The temple excavations turned up what appears to have been a "porch of drunkenness," associated with Hatshepsut, the wife and half-sister of Thutmose II. After the death of Thutmose II in 1479 B.C., Hatshepsut ruled New Kingdom Egypt for about 20 years as a female pharaoh, and the porch was erected at the height of her reign.


Some of the inscriptions that were uncovered at the temple link the drunkenness festival with "traveling through the marshes," which Bryan said was an ancient Egyptian euphemism for having sex. The sexual connection is reinforced by graffiti depicting men and women in positions that might draw some tut-tutting today.


The rules for the ritual even called for a select few to stay sober — serving as "designated drivers" for the drunkards, she said. On the morning after, musicians walked around, beating their drums to wake up the revelers.


The point of all this wasn't simply to have a good time, Bryan said. Instead, the festival — which was held during the first month of the year, just after the first flooding of the Nile — re-enacted the myth of Sekhmet, a lion-headed war goddess.


According to the myth, the bloodthirsty Sekhmet nearly destroyed all humans, but the sun god Re tricked her into drinking mass quantities of ochre-colored beer, thinking it was blood. Once Sekhmet passed out, she was transformed into a kinder, gentler goddess named Hathor, and humanity was saved.


Bryan said the festival re-enactment came to its climax when the drummers woke up the celebrants. "The ultimate intention of inebriation is to see and experience the deity," she said.


That's when the Egyptians would ask the goddess to preserve the community from harm. "It was a communal request, not an individual request," Bryan said.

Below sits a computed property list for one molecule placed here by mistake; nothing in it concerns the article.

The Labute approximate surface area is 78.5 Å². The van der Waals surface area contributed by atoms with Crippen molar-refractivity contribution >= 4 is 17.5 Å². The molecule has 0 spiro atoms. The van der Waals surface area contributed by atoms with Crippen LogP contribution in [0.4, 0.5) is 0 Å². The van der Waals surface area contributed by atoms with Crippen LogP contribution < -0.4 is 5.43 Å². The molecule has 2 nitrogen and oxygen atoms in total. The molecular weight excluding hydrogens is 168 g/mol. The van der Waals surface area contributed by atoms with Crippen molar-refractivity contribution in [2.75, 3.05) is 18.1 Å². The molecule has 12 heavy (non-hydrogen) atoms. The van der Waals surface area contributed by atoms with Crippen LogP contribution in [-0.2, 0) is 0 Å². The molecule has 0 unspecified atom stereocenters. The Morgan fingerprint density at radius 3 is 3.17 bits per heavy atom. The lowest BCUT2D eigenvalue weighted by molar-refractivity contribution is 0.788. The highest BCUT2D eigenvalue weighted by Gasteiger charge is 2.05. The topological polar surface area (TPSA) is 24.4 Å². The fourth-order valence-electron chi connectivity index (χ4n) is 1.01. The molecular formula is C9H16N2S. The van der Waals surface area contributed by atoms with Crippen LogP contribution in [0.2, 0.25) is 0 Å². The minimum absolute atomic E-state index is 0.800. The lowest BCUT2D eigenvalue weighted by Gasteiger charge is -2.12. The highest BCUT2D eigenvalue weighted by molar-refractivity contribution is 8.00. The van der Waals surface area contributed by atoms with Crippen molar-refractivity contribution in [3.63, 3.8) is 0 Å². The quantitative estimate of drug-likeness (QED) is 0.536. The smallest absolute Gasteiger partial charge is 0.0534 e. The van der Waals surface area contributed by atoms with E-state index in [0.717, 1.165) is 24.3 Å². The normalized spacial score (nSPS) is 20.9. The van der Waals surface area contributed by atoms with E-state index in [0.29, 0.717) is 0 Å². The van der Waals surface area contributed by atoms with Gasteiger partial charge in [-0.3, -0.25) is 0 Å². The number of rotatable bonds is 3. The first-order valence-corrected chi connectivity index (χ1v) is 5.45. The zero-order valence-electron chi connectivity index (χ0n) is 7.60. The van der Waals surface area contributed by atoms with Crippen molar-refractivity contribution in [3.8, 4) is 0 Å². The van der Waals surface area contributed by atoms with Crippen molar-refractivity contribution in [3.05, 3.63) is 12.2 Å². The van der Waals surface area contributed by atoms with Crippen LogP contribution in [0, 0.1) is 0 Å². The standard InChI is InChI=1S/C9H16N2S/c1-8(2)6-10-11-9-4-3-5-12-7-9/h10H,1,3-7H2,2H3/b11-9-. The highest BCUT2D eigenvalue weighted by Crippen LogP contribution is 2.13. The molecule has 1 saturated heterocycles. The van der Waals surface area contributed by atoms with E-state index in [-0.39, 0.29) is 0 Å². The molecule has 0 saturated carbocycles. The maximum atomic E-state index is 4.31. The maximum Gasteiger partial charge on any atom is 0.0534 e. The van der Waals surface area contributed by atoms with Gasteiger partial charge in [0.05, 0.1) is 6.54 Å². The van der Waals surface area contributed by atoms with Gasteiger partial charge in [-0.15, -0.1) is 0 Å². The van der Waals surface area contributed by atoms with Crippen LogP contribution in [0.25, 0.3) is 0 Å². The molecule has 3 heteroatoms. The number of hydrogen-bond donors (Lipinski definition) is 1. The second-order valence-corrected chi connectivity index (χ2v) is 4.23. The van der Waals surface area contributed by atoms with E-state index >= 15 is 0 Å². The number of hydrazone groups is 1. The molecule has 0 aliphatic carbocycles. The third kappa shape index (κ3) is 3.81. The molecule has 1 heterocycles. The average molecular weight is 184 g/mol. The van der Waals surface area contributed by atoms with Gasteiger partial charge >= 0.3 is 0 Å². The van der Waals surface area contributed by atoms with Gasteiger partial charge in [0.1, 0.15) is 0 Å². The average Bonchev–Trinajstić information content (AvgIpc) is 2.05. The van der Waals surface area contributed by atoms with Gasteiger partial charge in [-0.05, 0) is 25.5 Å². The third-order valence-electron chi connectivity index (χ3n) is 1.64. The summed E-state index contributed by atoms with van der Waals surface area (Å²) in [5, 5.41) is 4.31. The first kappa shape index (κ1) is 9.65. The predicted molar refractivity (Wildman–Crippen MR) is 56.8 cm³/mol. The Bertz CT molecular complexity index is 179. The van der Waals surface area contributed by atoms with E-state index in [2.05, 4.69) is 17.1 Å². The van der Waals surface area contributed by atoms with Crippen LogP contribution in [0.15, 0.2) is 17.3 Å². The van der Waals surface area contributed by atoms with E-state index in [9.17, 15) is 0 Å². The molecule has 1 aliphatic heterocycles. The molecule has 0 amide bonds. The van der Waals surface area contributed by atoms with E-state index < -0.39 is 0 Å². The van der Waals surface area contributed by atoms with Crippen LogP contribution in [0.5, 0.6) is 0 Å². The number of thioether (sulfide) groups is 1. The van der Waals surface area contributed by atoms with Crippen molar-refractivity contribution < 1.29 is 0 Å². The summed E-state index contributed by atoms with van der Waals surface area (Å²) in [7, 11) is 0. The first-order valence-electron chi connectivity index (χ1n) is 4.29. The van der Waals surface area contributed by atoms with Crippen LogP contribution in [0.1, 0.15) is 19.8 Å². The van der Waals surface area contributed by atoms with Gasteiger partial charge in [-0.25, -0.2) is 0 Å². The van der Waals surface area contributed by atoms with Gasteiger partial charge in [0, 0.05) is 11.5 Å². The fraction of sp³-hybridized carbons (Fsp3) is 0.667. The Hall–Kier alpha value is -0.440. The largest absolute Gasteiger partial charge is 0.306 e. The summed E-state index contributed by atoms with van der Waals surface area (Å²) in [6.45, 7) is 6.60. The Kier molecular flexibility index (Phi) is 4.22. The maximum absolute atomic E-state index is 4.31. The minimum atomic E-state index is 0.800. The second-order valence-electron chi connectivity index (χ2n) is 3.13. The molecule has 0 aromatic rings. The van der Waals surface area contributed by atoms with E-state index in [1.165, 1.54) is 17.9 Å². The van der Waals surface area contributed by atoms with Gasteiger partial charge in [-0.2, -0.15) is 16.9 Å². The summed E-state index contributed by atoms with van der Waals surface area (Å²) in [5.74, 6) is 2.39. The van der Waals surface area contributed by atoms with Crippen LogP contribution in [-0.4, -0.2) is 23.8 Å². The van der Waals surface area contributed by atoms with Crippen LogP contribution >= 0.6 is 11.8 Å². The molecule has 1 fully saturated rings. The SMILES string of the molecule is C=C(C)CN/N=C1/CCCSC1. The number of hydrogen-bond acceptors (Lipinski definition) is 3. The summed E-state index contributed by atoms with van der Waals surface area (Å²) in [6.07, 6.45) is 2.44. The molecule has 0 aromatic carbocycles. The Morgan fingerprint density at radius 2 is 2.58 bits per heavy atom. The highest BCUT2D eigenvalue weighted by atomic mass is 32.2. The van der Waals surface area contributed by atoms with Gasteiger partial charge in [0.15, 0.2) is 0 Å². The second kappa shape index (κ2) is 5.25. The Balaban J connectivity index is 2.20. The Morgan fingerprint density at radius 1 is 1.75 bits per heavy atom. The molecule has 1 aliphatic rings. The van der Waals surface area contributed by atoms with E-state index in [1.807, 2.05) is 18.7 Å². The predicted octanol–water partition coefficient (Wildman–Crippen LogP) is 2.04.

The discoveries at the Temple of Mut parallel historical references to drunken rituals during Egypt's Greco-Roman period. The writer Herodotus reported in 440 B.C. that such festivals drew as many as 700,000 people — with drunken women exposing themselves to onlookers. "More grape wine is consumed at this festival than in all the rest of the year besides," Herodotus wrote. The festival also turns up in chronicles from around A.D. 200.


The new twist in Bryan's work is that such rituals were found to have taken place during a much earlier time in Egyptian history, said Aidan Dodson, an Egyptologist at the University of Bristol. "She's actually found the first definite evidence," he told MSNBC.com.


Dodson agreed with Bryan that getting drunk was definitely part of the ritual. "Clearly the Egyptians enjoyed a drink or three," he said. What's more, the parallels to the Sekhmet myth provide a "good theological basis" for what otherwise might be considered bad behavior.


However, he's not so sure that the sex was a religious obligation. "It's more likely to be a natural result of the vast imbibing of the beer, rather than an integral part of the ritual itself," Dodson said.


Beer, made from fermented barley bread, was the drink of choice for the festival of drunkenness as celebrated at the Temple of Mut, Bryan said. Another ritual, celebrated several months later in the year and known as the "festival of the beautiful valley," called for the celebrants to get drunk on wine, laced with lotus flowers to promote sleepiness. The lotus could also induce vomiting — which is depicted in some Egyptian wall paintings, Bryan noted.


Bryan conceded that she didn't have solid answers for many of the questions surrounding the rituals. For example: